On May 20 and 21, 1995, well over 2,000 Hong Kong police and Correctional Services officers entered the Whitehead Detention Centre to move 1,500 Vietnamese, mostly women and children, to another center before flying them to Hanoi. They suddenly found themselves attacked by 6,000 inmates, many from other, supposedly sealed-off sections of the camp, who had cut wires and burrowed under fences and were armed with home-made spears and clubs. They injured over 130 officers. The Vietnamese were subjected to more than 3,000 rounds of gas; the repatriation efforts had to be called off for the night and began again the next morning.

The inmates’ resistance was blamed on their knowing that the American Congress was considering legislation to permit more boat people to enter the US. The deputy secretary for security in Hong Kong said the Congress was “raising false hopes.” He was asked repeatedly how the Vietnamese had made the weapons or cut the wires or organized their forces in a well-supervised and patrolled camp. He said he didn’t know.

I suggested to the deputy secretary that after many years of supervising the Vietnamese and repeated encounters with their resistance, the government seemed to know very little about them. His briefing reminded me, I said, of the Saigon briefings by the Americans during the war, called the “Five o’Clock Follies,” in which the briefers confessed incredulity that yet another of their well-planned operations had failed. When I asked him if he or his colleagues had bothered to read anything about the Vietnamese and their surprising capacity to keep resisting and to be what Qianlong’s historian had called “unreliable,” the deputy secretary told me he had no time for such questions.

We do not get much closer to the answer in these books. Instead what we find is the fear, desperation, disillusion, and comradeship that one often meets among combat soldiers, together with the corruption and hypocrisy among the commanders and officials back home that are equally familiar.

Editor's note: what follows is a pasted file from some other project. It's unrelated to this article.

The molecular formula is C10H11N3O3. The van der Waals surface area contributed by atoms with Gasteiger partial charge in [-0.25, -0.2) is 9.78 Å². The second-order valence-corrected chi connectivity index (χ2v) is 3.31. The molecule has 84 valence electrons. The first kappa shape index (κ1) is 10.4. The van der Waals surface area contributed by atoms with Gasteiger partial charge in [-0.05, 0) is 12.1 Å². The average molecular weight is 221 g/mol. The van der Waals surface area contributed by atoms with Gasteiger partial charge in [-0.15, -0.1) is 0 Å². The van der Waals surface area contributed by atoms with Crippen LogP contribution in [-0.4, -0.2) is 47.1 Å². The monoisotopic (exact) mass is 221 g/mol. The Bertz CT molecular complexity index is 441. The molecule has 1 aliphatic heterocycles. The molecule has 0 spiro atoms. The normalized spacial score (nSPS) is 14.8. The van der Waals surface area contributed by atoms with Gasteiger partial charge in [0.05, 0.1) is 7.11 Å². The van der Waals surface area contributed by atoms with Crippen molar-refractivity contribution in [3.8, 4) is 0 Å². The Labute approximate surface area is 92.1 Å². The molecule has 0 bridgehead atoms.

The Sorrow of War is the best-known of the recent novels from Hanoi about the war, and the author, Bao Ninh, has every reason to have written bitterly about it. In 1967 he was one of the five hundred soldiers of the Glorious 27th Youth Brigade, of whom ten survived the war. This is his first novel and he has explained in interviews with foreigners that although the book has sold well in Vietnam, he has had an uneasy relationship with the authorities because of it.

No wonder: much of the book is about the grim experiences of Kien, an infantry officer who in 1975 goes back to the battlefield to find and bury the dead. We also learn about his growing up in Hanoi and then, after the war, his attempts to write a novel about what he has seen. The parts about his difficulties as a writer become tedious, but the rest of the book has considerable imaginative power.

This is particularly striking when we read of Kien’s experiences on B3 battlefield in the Central Highlands as his Missing in Action Remains-Gathering Team enters the Jungle of Screaming Souls. Kien had been there before. “It was here at the end of the dry season of 1969, that his 27th Battalion was surrounded and almost totally wiped out. Ten men survived from the Lost Battalion after fierce, horrible, barbarous fighting.” The men were sprayed with napalm and clustered together terrified. Some went mad; others were blown to bits or were shot one by one from helicopters. The frantic battalion commander blew his brains out in front of Kien, after yelling, “Better to die than surrender, my brothers! Better to die!”